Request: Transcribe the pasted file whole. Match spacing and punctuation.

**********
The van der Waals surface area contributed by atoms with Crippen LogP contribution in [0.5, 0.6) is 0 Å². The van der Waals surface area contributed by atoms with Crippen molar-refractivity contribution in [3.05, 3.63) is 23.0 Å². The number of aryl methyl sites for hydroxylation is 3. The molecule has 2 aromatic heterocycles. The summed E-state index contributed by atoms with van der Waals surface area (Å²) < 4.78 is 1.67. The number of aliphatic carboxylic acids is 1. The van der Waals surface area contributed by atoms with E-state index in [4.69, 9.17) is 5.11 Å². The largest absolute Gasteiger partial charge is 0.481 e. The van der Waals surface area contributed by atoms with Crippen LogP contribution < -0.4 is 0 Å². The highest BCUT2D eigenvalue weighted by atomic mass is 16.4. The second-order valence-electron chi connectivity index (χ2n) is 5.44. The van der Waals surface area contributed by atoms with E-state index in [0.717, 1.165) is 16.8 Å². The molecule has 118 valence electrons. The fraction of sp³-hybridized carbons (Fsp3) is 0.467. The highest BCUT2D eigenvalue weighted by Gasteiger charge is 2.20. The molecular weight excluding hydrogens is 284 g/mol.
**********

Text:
The van der Waals surface area contributed by atoms with Crippen LogP contribution in [0.5, 0.6) is 0 Å². The van der Waals surface area contributed by atoms with Crippen molar-refractivity contribution in [3.05, 3.63) is 23.0 Å². The number of aryl methyl sites for hydroxylation is 3. The molecule has 2 aromatic heterocycles. The summed E-state index contributed by atoms with van der Waals surface area (Å²) < 4.78 is 1.67. The number of aliphatic carboxylic acids is 1. The van der Waals surface area contributed by atoms with E-state index in [4.69, 9.17) is 5.11 Å². The largest absolute Gasteiger partial charge is 0.481 e. The van der Waals surface area contributed by atoms with Crippen LogP contribution < -0.4 is 0 Å². The highest BCUT2D eigenvalue weighted by atomic mass is 16.4. The second-order valence-electron chi connectivity index (χ2n) is 5.44. The van der Waals surface area contributed by atoms with E-state index in [0.717, 1.165) is 16.8 Å². The molecule has 118 valence electrons. The fraction of sp³-hybridized carbons (Fsp3) is 0.467. The highest BCUT2D eigenvalue weighted by Gasteiger charge is 2.20. The molecular weight excluding hydrogens is 284 g/mol.